Friday, January 13, 2006

One favourite eurosceptic line is that the European Union has developed with barely any reference to public opinion, and in fact without democratic support. This kind of claim is usually tossed into anti-European arguments as an aside, and therefore too often goes unaddressed.

It is, however, complete rubbish. In fact, I can think of no other topic which has ever been subject to quite as many referenda as the process of building the European Union. Specifically:
  • Between 1972 to 2005, no fewer than 34 national referenda have been held in EU member states on the subject of European integration - be it accession, treaty ratification, or joining the euro. Averaged out, that amounts to (more than) one referendum every single year.

  • The average turnout in EU-related referenda is two-thirds; the highest turnout is 91%, and only 4 of the 34 had turnouts of less than 50%.

  • Of these 34 referenda, 28 (82%) have been 'yes' votes. Of the remaining 6 'noes', two were later reversed in subsequent referenda.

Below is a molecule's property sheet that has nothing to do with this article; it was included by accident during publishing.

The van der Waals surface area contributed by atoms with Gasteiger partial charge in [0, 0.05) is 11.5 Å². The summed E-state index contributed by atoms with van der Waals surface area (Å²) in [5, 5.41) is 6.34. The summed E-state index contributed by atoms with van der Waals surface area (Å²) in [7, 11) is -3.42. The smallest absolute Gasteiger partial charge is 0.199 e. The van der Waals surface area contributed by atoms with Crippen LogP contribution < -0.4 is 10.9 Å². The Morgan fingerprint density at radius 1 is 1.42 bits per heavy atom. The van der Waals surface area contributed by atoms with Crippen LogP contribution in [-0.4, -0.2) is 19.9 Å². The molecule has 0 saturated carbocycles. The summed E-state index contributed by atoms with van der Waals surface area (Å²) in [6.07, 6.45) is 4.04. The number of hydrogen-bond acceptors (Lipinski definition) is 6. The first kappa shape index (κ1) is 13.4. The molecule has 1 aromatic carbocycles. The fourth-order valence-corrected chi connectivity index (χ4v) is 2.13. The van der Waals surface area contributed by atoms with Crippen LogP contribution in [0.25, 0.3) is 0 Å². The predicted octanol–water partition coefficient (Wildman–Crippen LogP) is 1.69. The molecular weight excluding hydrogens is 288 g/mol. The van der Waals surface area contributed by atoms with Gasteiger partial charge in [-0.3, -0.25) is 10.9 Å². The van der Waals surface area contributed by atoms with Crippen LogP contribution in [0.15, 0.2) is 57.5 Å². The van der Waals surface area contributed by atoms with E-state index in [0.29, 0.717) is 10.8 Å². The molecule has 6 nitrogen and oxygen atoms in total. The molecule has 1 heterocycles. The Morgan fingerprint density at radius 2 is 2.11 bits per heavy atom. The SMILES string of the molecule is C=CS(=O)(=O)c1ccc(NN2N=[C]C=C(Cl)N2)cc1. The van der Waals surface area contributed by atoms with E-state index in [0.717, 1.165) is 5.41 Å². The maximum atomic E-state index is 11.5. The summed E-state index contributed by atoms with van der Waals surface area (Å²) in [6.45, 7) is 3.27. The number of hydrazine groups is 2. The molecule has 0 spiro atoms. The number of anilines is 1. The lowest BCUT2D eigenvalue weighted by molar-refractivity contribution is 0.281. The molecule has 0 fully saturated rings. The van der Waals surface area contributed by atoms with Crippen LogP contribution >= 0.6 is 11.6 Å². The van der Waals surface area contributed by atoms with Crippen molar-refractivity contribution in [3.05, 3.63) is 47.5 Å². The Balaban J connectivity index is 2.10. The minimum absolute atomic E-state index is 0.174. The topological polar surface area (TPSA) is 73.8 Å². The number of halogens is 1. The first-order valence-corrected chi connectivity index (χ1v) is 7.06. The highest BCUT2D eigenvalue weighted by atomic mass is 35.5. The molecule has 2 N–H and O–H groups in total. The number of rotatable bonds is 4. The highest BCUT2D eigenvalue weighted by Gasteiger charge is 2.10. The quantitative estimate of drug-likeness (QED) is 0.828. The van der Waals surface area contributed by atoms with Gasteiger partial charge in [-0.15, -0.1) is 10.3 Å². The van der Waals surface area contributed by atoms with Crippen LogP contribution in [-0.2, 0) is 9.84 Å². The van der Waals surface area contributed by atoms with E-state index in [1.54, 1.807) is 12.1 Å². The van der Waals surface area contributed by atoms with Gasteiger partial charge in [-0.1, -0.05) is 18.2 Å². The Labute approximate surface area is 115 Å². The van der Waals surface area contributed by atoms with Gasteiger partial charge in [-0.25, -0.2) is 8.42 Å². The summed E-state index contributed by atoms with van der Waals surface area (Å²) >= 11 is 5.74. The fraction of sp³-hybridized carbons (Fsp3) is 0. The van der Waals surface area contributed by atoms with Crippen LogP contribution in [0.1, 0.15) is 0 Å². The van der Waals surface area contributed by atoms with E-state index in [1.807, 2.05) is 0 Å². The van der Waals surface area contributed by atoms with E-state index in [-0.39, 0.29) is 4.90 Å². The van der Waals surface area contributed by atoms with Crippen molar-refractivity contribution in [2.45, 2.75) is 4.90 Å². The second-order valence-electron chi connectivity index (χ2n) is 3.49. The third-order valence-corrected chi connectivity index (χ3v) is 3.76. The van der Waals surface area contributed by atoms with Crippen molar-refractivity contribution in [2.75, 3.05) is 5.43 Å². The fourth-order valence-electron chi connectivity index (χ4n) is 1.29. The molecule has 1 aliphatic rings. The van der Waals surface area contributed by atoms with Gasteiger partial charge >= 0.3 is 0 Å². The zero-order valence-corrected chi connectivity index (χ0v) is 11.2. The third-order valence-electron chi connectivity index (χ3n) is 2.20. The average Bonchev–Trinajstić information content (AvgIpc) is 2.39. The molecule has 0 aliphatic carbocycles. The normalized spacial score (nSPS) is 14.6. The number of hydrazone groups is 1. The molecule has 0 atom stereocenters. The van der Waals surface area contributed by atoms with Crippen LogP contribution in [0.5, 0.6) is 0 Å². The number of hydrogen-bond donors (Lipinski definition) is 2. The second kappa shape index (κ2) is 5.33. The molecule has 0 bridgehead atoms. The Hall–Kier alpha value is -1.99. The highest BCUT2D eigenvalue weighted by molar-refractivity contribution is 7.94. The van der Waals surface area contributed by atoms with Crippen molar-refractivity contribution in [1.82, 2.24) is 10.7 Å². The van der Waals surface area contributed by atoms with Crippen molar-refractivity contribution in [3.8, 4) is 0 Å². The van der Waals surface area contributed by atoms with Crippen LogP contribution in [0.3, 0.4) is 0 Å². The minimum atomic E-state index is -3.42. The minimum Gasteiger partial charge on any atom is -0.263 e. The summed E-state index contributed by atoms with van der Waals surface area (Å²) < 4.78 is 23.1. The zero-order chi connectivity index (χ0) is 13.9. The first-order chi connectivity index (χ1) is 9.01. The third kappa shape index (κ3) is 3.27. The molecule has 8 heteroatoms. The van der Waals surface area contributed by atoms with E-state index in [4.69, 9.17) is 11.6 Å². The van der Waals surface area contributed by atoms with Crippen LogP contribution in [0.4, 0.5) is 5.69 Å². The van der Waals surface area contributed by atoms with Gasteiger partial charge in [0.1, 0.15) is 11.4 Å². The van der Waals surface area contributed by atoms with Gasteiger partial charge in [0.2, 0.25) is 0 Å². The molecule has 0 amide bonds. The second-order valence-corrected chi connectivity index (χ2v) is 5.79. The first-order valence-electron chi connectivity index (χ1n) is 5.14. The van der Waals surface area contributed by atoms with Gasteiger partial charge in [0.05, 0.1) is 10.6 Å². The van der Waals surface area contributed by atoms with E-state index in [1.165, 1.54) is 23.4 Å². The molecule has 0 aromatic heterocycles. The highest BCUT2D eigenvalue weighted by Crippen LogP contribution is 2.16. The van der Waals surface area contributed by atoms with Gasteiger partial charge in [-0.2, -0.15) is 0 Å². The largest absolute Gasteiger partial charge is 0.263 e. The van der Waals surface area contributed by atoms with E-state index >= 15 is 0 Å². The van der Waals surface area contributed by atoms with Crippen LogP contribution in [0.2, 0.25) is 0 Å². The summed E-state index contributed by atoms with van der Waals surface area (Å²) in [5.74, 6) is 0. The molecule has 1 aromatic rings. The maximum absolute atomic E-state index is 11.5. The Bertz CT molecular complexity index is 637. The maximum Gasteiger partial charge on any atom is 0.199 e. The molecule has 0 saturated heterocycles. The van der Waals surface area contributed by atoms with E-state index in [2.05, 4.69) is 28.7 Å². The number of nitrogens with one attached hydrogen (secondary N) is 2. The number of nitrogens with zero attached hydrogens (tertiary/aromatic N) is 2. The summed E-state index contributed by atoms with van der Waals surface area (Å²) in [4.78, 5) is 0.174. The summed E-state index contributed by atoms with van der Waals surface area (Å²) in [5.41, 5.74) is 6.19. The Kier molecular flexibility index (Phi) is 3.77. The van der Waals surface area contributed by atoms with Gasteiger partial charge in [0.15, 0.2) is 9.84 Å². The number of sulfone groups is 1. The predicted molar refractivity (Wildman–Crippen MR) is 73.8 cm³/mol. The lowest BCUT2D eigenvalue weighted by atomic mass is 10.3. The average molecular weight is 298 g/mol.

If anyone can think of a political issue that's received more endorsement by plebiscite than this over as long a timescale, I'd be interested to hear about it.

And besides, there's a more general point. We in the EU are all parliamentary democracies; the UK has a longer tradition than most. It is our elected parliamentarians who deliberate and decide policy on our behalf, and must account for their actions at election time. Nobody claims that the NHS is undemocratic because it's never been subjected to a referendum, yet our national policy on this continues to be shaped by elected governments. In the UK, even constitutional developments are rarely put to vote, and still this is not seen as an omission which undermines their legitimacy. And we joined the UN, the WTO, NATO, and countless other structures where we share our sovereignty without any clamour to hold a referendum.

As long as our government remains accountable to Parliament for British policy towards Europe, and as long as we continue to elect the House of Commons, the claim that the EU has poor democratic legitimacy is always going to be shaky. All the more so when we also elect MEPs to represent us directly at European level!